What’s Going On With Cannabis Tech Darling Seedo?
By Javier Hasse and Andrew Ward.
When Seedo Corp (OTC:SEDO), an Israeli startup promising to fully automate cannabis home growing by using AI, released the first images of its home grow kit resembling a mini-fridge, the cannabis community went bonkers.
The concept of automated grow boxes was not entirely new, but Seedo has garnered attention since launching in 2013 with a slick design and cool explainer videos. Doubling down on its social media presence, the company sought endorsements and ultimately signed Snoop Dogg as a brand ambassador.
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go n get urs at https://t.co/FllcDaE0of #ad pic.twitter.com/V1RmpML40p
But it’s not all roses in Seedo’s world: the company has had shake-ups in the C-suite and debt settlement of late. Customers now face the prospect of losing investments, and for some it’s for a device they have yet to receive.
The company began 2019 by touting its delivery of units to pre-sale consumers. By April, Seedo announced plans to produce an additional 1,800 units for the second quarter of the year. In July, the the company reported “outstanding results” from the initial home grows completed by pre-sale customers.
Seedo Customers Beg To Differ
Despite the hype and the company assuring that its product works wonders, reports of faulty devices and unfulfilled shipments have surfaced, with a number of complaints posted on Twitter, Facebook and the company’s Reddit subreddit page.
For instance, one customer posting on Reddit as rabbi-reefer reported “major problems, including leaks, pump failure, and connectivity issues,” adding that “users have lost entire grows due to machine failures.”
When Seedo did respond to customer complaints, the answers were not particularly satisfactory.
The company said refunds were taking longer than expected because “the multiple delays … in production, supplies and customer care, are also affecting the financial dept,” according to Reddit user rabbi-reefer.
The post said the company promised a refund in six to eight weeks.
Seedo’s CEO Responds
In early December, Zohar Levy, Seedo’s CEO and chairman, responded to inquiries from Benzinga.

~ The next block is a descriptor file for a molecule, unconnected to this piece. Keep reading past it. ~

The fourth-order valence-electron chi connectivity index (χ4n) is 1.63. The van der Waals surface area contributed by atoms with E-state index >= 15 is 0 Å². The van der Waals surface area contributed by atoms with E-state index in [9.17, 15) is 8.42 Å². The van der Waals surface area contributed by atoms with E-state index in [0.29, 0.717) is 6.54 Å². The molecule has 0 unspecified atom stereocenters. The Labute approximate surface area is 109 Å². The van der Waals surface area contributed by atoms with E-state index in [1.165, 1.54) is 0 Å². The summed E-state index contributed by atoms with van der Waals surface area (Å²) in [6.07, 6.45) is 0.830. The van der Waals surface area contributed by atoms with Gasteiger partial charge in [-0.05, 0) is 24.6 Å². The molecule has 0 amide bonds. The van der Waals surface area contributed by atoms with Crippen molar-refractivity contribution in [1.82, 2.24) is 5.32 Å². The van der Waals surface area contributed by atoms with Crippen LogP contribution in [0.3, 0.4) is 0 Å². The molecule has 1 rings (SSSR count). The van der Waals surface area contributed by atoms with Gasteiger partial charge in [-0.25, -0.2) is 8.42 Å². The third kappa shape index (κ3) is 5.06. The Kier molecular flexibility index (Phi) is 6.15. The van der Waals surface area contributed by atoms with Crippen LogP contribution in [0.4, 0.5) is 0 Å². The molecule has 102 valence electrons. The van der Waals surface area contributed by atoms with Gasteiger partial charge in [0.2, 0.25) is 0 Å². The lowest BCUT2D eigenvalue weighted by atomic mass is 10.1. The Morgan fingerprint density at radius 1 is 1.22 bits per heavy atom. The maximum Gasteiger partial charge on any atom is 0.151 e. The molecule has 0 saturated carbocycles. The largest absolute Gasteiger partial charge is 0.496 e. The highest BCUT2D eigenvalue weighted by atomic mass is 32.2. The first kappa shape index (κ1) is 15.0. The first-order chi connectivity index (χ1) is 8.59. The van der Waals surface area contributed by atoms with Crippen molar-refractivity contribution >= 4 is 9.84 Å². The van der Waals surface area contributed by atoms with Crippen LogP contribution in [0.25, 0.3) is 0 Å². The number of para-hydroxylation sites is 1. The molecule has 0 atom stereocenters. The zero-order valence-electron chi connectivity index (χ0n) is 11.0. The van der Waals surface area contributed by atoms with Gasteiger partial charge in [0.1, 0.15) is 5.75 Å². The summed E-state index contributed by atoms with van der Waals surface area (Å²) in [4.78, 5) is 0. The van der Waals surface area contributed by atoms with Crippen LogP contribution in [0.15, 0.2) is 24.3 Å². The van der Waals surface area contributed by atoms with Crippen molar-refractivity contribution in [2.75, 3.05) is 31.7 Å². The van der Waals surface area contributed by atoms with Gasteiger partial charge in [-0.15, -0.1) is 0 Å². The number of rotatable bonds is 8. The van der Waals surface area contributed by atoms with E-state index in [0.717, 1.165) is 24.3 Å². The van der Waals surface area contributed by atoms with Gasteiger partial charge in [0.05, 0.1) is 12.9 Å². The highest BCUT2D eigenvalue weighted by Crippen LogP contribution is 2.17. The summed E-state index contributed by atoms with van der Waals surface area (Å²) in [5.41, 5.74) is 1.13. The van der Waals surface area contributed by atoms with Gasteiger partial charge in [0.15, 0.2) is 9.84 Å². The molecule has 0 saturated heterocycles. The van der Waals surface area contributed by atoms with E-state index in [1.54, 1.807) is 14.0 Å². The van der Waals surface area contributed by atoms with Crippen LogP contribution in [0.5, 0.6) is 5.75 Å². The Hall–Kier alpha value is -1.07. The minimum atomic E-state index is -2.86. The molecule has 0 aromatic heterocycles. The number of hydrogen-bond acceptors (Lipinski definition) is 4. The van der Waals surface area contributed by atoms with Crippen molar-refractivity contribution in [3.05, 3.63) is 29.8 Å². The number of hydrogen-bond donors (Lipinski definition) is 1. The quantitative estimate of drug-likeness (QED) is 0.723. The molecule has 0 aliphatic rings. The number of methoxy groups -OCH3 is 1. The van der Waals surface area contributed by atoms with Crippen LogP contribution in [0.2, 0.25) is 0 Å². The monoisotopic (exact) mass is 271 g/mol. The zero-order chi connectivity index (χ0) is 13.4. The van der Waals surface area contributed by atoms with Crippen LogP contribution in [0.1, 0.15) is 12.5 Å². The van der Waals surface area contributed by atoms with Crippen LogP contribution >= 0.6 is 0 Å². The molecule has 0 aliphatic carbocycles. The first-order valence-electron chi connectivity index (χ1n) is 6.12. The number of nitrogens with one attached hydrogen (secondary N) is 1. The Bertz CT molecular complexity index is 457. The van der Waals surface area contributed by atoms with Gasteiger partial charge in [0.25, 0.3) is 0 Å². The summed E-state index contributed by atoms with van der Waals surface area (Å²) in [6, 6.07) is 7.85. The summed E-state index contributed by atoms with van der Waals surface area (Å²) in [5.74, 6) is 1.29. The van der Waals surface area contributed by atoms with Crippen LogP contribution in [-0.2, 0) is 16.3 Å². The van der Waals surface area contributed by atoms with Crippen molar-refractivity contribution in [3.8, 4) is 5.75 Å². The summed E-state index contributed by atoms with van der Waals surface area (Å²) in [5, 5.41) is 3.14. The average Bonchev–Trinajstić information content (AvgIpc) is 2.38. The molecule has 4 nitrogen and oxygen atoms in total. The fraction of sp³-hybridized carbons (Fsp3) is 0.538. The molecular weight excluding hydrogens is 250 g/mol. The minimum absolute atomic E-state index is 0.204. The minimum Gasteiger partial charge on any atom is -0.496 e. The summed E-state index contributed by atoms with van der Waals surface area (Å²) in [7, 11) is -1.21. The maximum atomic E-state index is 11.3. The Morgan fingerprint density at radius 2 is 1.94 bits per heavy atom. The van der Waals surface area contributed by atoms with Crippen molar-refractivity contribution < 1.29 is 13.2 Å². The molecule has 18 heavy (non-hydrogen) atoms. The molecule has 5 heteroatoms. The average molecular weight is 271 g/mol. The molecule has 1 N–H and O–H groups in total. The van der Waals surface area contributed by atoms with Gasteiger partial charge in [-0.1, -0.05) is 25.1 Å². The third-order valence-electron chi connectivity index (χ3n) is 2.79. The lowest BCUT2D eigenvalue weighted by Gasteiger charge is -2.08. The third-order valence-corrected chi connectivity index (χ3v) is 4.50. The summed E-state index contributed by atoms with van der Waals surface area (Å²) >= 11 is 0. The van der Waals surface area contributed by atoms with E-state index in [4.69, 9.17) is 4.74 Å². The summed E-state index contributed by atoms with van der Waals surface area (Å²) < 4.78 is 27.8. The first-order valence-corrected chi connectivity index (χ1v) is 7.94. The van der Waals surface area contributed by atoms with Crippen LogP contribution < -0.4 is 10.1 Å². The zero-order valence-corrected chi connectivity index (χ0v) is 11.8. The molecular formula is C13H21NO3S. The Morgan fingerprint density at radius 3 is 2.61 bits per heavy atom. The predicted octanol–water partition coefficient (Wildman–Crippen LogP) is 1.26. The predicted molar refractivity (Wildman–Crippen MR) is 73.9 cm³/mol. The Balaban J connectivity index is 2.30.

Six months prior, Seedo began shipping devices to the first of its 3,000 pre-sale customers in the U.S., Canada and European Union, he said
The companyslowly ramped up manufacturing during 2019 with its third-party manufacturer in China, “trying to ensure product stability” as the device debuted in the market, the CEO said.
“We have moved forward with deliveries in the fastest possible manner despite unforeseen roadblocks such as the 30% Trump tax, with Seedo absorbing the whole tax cost,” Levy said.
Seedo has successfully delivered hundreds of devices and already has “satisfied clients who have already completed full grow cycles and are enthusiastic from the results,” he said.
As 2019 drew to a close, the company discovered “a fault in the production line” with its Chinese manufacturer, the CEO said.
“Because of this, there have been some customers who have received devices containing these manufacturer faults. These customers will of course receive replacement devices at the soonest possible time.”
As of December, Seedo had temporarily paused production in order to assess the issue and find a solution moving forward, Levy said.
The situation caused delays in Seedo’s estimated delivery times, both for new and replacement devices, he said.
“It is important to note that during our pre-sale campaign, we provided an estimated one-year shipping time to our early adopters but did not promise an exact date. We have done our best to keep our pre-sale customers updated on realistic shipping times despite the unforeseen delays.”
The CEO addressed customer service complaints and said Seedo recently reorganized its customer service team “after discovering inadequate timely service.”
The new team has been working dilligently to respond to all inquiries, Levy said, promising that any customer requesting a refund will receive one.
“As a startup company with an innovative product in a new market, we were lucky enough to have a large following and early adopters. As I’m sure you know, with this comes many challenges and we are constantly striving to achieve the best possible product and service for our loyal customer base.”
Mistakes have been made along the way, and Seedo is doing its best to communicate and fix these issues, the CEO said.
Since Levy made the comments to Benzinga, Seedo saw its CFO Uri Birenberg resign Dec. 9. The following day, Levy filed in an Israeli court for debt settlement, according to an SEC filing by Seedo.
The filing said the company’s wholly owned subsidiary Eroll Grow Tech Ltd., was in debt of roughly $20,609,827 and lacks the capital to continue operations.
Before Birenberg, a few board members also left the company.
Seedo In Limbo
The uncertainty of the company’s future leaves consumers in limbo, especially since many believe a closure of the company would mean the devices would stop working, as much of the data and software seems to be lodged in Seedo’s servers.
The fate of the company and its customers remains to be seen.
Investors are not as optimistic as they once were. Over-the-counter Seedo shares have tumbled from a the $1.85 level six months ago to the current price of 0.0600 cents per share.
By Javier Hasse and Andrew Ward. Leer en Español: